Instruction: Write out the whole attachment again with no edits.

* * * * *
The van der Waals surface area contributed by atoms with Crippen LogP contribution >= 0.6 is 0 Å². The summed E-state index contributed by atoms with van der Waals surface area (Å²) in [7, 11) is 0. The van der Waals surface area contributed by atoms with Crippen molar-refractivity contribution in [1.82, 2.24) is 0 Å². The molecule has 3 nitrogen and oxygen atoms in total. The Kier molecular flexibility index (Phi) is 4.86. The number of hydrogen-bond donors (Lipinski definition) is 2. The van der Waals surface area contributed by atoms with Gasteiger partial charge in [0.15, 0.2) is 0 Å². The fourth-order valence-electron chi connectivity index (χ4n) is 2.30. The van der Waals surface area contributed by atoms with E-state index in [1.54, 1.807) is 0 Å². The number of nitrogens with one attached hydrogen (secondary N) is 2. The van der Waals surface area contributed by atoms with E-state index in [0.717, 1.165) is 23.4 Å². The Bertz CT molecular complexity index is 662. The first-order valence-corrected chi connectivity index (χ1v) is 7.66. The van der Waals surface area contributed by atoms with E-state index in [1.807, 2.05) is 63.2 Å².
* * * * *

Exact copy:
The van der Waals surface area contributed by atoms with Crippen LogP contribution >= 0.6 is 0 Å². The summed E-state index contributed by atoms with van der Waals surface area (Å²) in [7, 11) is 0. The van der Waals surface area contributed by atoms with Crippen molar-refractivity contribution in [1.82, 2.24) is 0 Å². The molecule has 3 nitrogen and oxygen atoms in total. The Kier molecular flexibility index (Phi) is 4.86. The number of hydrogen-bond donors (Lipinski definition) is 2. The van der Waals surface area contributed by atoms with Gasteiger partial charge in [0.15, 0.2) is 0 Å². The fourth-order valence-electron chi connectivity index (χ4n) is 2.30. The van der Waals surface area contributed by atoms with E-state index in [1.54, 1.807) is 0 Å². The number of nitrogens with one attached hydrogen (secondary N) is 2. The van der Waals surface area contributed by atoms with E-state index in [0.717, 1.165) is 23.4 Å². The Bertz CT molecular complexity index is 662. The first-order valence-corrected chi connectivity index (χ1v) is 7.66. The van der Waals surface area contributed by atoms with E-state index in [1.807, 2.05) is 63.2 Å².